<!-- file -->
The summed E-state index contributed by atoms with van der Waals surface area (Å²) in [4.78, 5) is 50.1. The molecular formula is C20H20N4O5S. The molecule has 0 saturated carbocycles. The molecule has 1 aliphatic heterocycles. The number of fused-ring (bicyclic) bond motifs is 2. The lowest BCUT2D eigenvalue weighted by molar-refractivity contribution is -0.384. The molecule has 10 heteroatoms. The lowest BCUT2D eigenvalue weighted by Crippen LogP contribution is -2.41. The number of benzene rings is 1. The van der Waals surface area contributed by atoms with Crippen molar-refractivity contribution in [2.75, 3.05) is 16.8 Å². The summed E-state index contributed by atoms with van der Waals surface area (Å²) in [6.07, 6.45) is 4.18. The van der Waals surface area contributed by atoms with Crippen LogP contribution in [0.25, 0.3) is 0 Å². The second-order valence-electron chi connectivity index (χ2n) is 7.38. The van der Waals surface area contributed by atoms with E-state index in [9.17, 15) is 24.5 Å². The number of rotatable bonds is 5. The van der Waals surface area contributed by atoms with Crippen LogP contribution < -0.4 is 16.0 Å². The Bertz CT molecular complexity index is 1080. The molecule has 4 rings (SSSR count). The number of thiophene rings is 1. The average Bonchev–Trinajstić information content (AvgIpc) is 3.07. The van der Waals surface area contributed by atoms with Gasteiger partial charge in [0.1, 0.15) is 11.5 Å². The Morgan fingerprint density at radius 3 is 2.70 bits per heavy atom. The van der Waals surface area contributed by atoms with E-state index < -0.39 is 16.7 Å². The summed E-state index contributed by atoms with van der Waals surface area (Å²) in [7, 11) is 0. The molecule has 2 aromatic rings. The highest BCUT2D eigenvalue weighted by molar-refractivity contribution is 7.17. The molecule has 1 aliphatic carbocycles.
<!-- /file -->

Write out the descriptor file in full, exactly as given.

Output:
The summed E-state index contributed by atoms with van der Waals surface area (Å²) in [4.78, 5) is 50.1. The molecular formula is C20H20N4O5S. The molecule has 0 saturated carbocycles. The molecule has 1 aliphatic heterocycles. The number of fused-ring (bicyclic) bond motifs is 2. The lowest BCUT2D eigenvalue weighted by molar-refractivity contribution is -0.384. The molecule has 10 heteroatoms. The lowest BCUT2D eigenvalue weighted by Crippen LogP contribution is -2.41. The number of benzene rings is 1. The van der Waals surface area contributed by atoms with Crippen molar-refractivity contribution in [2.75, 3.05) is 16.8 Å². The summed E-state index contributed by atoms with van der Waals surface area (Å²) in [6.07, 6.45) is 4.18. The van der Waals surface area contributed by atoms with Crippen LogP contribution in [0.25, 0.3) is 0 Å². The second-order valence-electron chi connectivity index (χ2n) is 7.38. The van der Waals surface area contributed by atoms with E-state index in [9.17, 15) is 24.5 Å². The number of rotatable bonds is 5. The van der Waals surface area contributed by atoms with Crippen LogP contribution < -0.4 is 16.0 Å². The Bertz CT molecular complexity index is 1080. The molecule has 4 rings (SSSR count). The number of thiophene rings is 1. The average Bonchev–Trinajstić information content (AvgIpc) is 3.07. The van der Waals surface area contributed by atoms with Gasteiger partial charge in [0.1, 0.15) is 11.5 Å². The Morgan fingerprint density at radius 3 is 2.70 bits per heavy atom. The van der Waals surface area contributed by atoms with E-state index < -0.39 is 16.7 Å². The summed E-state index contributed by atoms with van der Waals surface area (Å²) in [7, 11) is 0. The molecule has 2 aromatic rings. The highest BCUT2D eigenvalue weighted by molar-refractivity contribution is 7.17. The molecule has 1 aliphatic carbocycles.